Do you have deer in the area. Cougars like deer. Check out some of those kills and you might find Puma evidence.



posted on Aug, 24 2012 @ 08:34 PM
link   


I live in Gippsland in the Latrobe Valley Victoria Australia and these stories keep cropping up every so often and are invariably proven to be false.


How can anecdotes be proven true or false.?



The 'Gippsland Cat' photo in the opening post was taken in such a way as to make it bigger than it actually was and, from memory, I believe the shooter burnt the carcass before it could be examined thoroughly.


Poor framing..luckily the shooter provided other photos..ONE of which had scale.It was inside the caravan`s tent annexe next to a vertical post.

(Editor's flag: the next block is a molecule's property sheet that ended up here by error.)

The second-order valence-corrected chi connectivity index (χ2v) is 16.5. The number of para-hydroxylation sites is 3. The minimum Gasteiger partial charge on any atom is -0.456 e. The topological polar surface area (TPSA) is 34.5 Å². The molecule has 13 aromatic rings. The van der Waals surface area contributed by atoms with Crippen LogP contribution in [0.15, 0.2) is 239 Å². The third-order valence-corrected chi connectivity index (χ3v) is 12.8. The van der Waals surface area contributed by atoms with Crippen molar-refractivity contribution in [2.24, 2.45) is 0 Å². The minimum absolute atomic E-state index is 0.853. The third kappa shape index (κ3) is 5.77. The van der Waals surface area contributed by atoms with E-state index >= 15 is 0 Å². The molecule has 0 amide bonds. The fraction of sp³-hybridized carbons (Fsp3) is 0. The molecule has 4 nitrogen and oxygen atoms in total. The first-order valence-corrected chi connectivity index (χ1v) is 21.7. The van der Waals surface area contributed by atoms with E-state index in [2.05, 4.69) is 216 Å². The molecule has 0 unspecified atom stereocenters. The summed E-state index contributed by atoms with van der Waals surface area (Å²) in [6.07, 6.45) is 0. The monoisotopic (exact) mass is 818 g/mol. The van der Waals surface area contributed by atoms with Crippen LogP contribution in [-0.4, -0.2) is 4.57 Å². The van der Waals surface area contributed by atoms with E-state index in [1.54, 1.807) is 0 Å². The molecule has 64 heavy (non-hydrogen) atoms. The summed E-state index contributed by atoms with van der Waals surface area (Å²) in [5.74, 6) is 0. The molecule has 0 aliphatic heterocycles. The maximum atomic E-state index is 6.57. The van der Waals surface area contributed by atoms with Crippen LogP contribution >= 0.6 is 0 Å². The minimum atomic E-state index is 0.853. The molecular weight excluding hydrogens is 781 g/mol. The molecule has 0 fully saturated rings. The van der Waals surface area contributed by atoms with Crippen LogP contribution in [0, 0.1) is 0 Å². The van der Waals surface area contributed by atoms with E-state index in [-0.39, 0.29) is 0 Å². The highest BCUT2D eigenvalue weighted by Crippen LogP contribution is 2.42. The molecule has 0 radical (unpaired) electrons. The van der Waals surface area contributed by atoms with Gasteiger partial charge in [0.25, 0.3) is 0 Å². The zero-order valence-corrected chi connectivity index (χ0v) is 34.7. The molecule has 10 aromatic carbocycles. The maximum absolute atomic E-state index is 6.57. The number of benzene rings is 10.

This will be yet another of those many 'tax-payer' funded white-elephant researches designed purely to substantiate the funding of a department dedicated to such fantasies controlled by the Minister for Funny Walks!
Waste of money imo.


What tax payer funded work is there.??
They do what they normally do 8-5 , so sorry..strawman "argument.



posted on Aug, 24 2012 @ 11:07 PM
link   
reply to post by BASSPLYR
 


As I said this was almost 20 years ago, I no longer live in the area and my folks no longer own the farm. It was a one off when I saw it, and it was in country Victoria, Australia, so no deer at all around. Lots of kangaroos, sheep, rabbits, and other unique mammals, I only saw a few kills, but they could have been cause by any wild animal, especially feral dogs, even a big cat. Much of the time we saw kills the throat was torn, which could attest to just about any carnivore in the area.